I have an angry response for this. And a funny one. A screaming one. A death-stare one. A self-deprecating one. A non-response. But when it is asked by a smart, well-meaning person truly interested in my work who just happens to not be from academia, I can’t use any of those.

The best metaphor I can give you is that of a bodybuilder. There is that first stage, when you stuff your face and bulk up and get as big as you possibly can. Then there is the training phase, when you work your ass off and get that mofo in shape and a nice form emerges that you fine-tune and finally show off.

I am in that training phase. The thesis isn’t allowed to get any fatter, only leaner. I am streamlining and cutting things out. This will be a separate paper. This is awesome, but it has no place within these five chapters. This piece of tricep-fat has got to go because it’s fugly. Oh, my beautiful thesis, will you check yourself out in the mirror? See how it’s all coming together. Yeah, flex that. Aren’t you happy we busted our balls over that one now?

Then there is that other remark, “Wow, you’re the shit. I could never do what you’re doing.”

My response to that is, not a day goes by that I don’t question myself on that same issue, my friend. There is wisdom in knowing what you can and cannot do, and I envy those who know they can’t. I know I should be able to do this, because this is how my brain is wired and it’s what I’m good at. I know I get off on it and there is nothing I would rather do with myself. But you don’t always feel like getting up in the morning for that warm-up session, and sometimes you can’t get the definition you want no matter how hard you crunch. Self-motivation is a bitch, and you wonder if, somewhere down the line, when the trophies are handed out, it will be reward enough.

Six full years into the process, I couldn’t really tell you why it’s taking so fucking long. I can only tell you how I got here, and how it feels.

It takes maturity. A ripe, sharp-shooting, juggernaut human mind and a heart that’s been around the block. How I write is just as important as what I write. There is that tongue-in-cheek remark by my boy T.S. Eliot about needing to reach beyond oneself into the totality of history if one is to be a poet after one's twenty-fifth year. Many poets (read: pompous asses) take offense at that because they believe that their poetry is solely an expression of their person and that the world is irrelevant. Well, I don’t know anyone in the humanities who got their PhD before the age of thirty, and if they did, I can guarantee you that their work wasn’t ready, that they probably just dipped their big toe into History and the world, and their supervisors conveyor-belted them out as the academic landlubbers that they are. Like them, I was a puppy six, five, four, and three years ago. It just wasn’t coming together sooner.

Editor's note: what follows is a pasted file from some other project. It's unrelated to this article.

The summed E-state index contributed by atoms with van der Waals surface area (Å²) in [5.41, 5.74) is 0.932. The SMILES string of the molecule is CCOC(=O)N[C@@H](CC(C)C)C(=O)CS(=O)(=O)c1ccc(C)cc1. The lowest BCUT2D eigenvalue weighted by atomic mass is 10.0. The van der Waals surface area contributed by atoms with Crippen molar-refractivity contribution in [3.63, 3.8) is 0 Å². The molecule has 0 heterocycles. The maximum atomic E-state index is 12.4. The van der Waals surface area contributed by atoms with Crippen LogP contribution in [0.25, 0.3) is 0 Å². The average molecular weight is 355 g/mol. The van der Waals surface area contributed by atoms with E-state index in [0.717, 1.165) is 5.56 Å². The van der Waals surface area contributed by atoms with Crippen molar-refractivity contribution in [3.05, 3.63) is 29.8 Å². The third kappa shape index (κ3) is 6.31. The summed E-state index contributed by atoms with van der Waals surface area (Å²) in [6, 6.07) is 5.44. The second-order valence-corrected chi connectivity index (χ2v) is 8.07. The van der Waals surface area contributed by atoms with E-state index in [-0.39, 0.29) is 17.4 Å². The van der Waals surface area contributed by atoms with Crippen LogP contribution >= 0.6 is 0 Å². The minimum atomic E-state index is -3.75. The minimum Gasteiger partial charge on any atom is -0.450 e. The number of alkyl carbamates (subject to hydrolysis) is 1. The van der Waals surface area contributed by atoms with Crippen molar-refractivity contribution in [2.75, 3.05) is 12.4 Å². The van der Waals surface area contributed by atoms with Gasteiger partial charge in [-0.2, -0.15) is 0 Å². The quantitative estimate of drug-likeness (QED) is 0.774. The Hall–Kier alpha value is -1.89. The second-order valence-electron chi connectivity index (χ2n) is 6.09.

It takes ages to weed out the sucky books, and there are soooo many. I read at my desk, in bed, in libraries, in bars and cafés. Upside down, sideways, every which way. There are days when your mind is one massive solar flare, and days when you wonder if someone shouldn't just put you out of your misery. You keep looking for the right regime of note-taking and daily schedule, only to find there isn’t one. This thesis could be the single most important thing anyone has ever said about this subject, or a total fucking embarrassment. It’s a thin line between genius and crazy [mediocre being worse than both, of course]. Is everything you love supposed to bring this kind of joy and pain at the same time? Gah!!!

And it does take a village. One of the main reasons I will not only own this mofo but knock it out of the park is because it was never just mine to begin with. The thank-you page will not even begin to acknowledge the hours that other minds – supervisors, professors, colleagues, librarians – have put into this. No diary could number the times that Mom made coffee and lunch, that Dad ran errands for me, and that my sister took me out for a beer and a laugh when my brain produced nothing but farts. How many times can your friends and your partner be amused by your gift of gab about deterritorialization and minority and sedentary vs. nomadic travel and legitimacy? Apparently, infinitely. They feed you and put your pants on the right way around. They take you by the hand when you are lost in thought. They put you back on track when you get off course. They correct, and groom, and love. And they should celebrate and be celebrated.

There are no experiments, formulas or machinery to my work. It doesn’t glow in the dark, blow anything up, or cure cancer. I don’t have a finite answer to most anything. But I can cure ignorance, and create a multiverse of humans treating each other better. That just might be what saves this goddamn planet.
*I borrowed the title from one of many PhD-related blogs out there, The Thesis Whisperer.

September 11, 2013

The slope